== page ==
He had strong jaws and my breasts were obviously very good at delivering the milk to him at that point. All babies can be very different. I guess the easy answer for that question would be for as long as the baby wants.
Lena: That’s amazing that it can vary so much between the baby siblings. Your two sons had so different nursing periods when it comes to how long they last. That’s actually a good answer for anyone. It’s kind of like you just need to be confident enough to trust yourself and see that when your baby seems to be happy and content and know that the way to increasing them you’re feeding enough.
Julie: That’s right. There are some signs that you need to look for to make sure that the baby is actually getting enough milk. The most important one being how many wet nappies the baby’s having in a day and also the color and smell of the urine.
If the urine is very yellow and concentrated and it has a very strong urine smell then that is a sign that the baby’s not getting enough milk and then in that case you would need to try and actively increase the amount of time that the baby is spending at the breast. If there is a lot of urine, you’re having to change a lot of wet nappies and it’s a nice pale straw yellow color and it doesn’t have any odor about it then your baby is getting plenty of milk and you don’t need to worry at all.
Lena: How much is a lot of nappies?
Julie: If you’re using disposable nappies it’s quite difficult to tell nowadays with these disposable nappies but…
Lena: Yeah, they’re so good.
Julie: Nice and heavy. About four really nice and heavy disposable nappies in a day. If you’re using cloth nappies we say six to eight wet cloth nappies. I find it’s easier to assess the urine in a cloth nappy so if you are concerned about your baby’s well being and whether or not they’re getting enough milk just try putting the baby in cloth for a 24 hour period and seeing how many nice wet nappies that you’re getting and that way you can look at the color and assess it more readily that way. Six to eight wet cloth nappies in a 24 hour period.
Lena: That’s a good tip on how to really estimate that your baby’s getting enough milk. Just to buy these not disposable nappies.
Lena: To see the amount of urine that she has been passing.
Julie: It’s amazing how much they can soak up.
Lena: Another question that new mothers often make that how often should I breast feed? I guess it’s about the same answer that how long should breast feed…that how often should I breast feed my baby?
Julie: Yeah. Again, it’s very variable. Some babies will want to feed every two hours and some babies want to feed maybe every four hours. Some babies start off and they’re very sleepy and they sleep for long periods of time and they may want to go six hours in between feedings. We don’t actually recommend that you let them go any longer than four hours without a feed.
If your baby is very sleepy you need to try and wake them up in four hours. If they’re trying to feed very frequently say every two hours it’s a really good idea to allow them to do that early on because it helps to establish a good supply.
After the first six to eight weeks when you’ve got a good supply then you can try to stretch the feeds out if you feel that it’s detrimental to your health and well being. In the first six to eight weeks if it’s at all possible it’s important to let the baby feed as often as possible even if that’s every hour and a half or every two hours.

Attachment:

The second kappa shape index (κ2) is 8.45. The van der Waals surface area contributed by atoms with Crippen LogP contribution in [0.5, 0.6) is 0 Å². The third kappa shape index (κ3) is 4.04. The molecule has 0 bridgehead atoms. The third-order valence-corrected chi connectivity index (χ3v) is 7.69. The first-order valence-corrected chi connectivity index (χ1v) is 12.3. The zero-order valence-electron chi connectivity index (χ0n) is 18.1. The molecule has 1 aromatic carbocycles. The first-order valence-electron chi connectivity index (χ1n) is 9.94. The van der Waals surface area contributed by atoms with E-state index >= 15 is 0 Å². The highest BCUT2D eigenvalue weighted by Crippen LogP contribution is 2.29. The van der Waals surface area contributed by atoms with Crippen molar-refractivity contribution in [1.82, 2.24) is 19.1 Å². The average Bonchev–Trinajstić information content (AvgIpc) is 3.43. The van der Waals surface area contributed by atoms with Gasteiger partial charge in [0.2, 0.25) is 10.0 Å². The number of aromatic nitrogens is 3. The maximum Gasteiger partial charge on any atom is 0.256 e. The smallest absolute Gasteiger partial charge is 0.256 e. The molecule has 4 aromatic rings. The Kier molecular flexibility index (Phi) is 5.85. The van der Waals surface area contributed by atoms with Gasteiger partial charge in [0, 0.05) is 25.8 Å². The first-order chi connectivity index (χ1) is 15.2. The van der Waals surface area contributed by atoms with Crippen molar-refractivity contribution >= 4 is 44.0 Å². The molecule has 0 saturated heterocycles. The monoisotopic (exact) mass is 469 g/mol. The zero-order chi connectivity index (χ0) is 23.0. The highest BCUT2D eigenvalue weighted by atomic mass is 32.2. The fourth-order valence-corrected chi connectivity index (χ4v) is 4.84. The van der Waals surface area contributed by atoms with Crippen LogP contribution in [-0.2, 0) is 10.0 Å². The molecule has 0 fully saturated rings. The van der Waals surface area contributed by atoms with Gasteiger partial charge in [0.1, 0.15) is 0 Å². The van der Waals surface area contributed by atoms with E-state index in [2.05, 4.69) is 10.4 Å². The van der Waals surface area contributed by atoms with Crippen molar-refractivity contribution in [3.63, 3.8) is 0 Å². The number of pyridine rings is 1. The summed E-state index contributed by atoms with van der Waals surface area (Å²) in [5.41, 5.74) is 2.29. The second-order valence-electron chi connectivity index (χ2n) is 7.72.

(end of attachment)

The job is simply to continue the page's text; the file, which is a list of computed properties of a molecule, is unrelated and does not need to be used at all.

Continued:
Lena: Well, yeah, you really just have to focus on breastfeeding even if it’s every 90 minutes. You barely get any sleep but I guess it is worth it.
Julie: It can be very difficult to start off with. Very, very, difficult. You need to give yourself basically nothing to do during that first two months of establishing a supply. Some mothers find it very, very easy but most mothers do find it very, very difficult. If at all possible you need to get yourself a good support team around you and really plan for that time to be all the feeding and just coping with the demands of the baby and really not expecting too much of yourself during that time.
Lena: Speaking of establishing the milk supply, when I got my daughter in the hospital the nurse actually came, it was the night time, she actually came in every two hours and woke me up so I…I had to wake my baby up to breast feed. I think that was, at that time, I felt like I was very tired of course. Now I understand that it was a very good strategy of them to help me to establish my milk supply for my daughter.
Julie: Yes, that’s right. It can be an incredibly difficult time. You just need to keep in mind that it’s only for a short period of time and it won’t always be like this. If you can just get through that first two months chances are everything’s going to be just fine.
Lena: Even the first few days, weeks you just focus on trying to get the milk supply out just by breast feeding as often as possible so you won’t face the challenge of too little milk later on.
Julie: That’s right. Rest is very important in building a supply as well. You need to be making sure that you’re not worn out otherwise your energy’s going to go towards doing the things that you’re trying to do rather than making milk to allow your body to build up a good supply by getting plenty of rest and really looking after yourself during that time too.
Lena: So the way to cope with frequent feeding is just you mentally prepare that before you get your baby and just to try and have a support team around, your partner, husband, your mother, your sister, your friends. Just tell them that you really want to breast feed and you might feel very tired because of that and you wish them to help in any ways they can.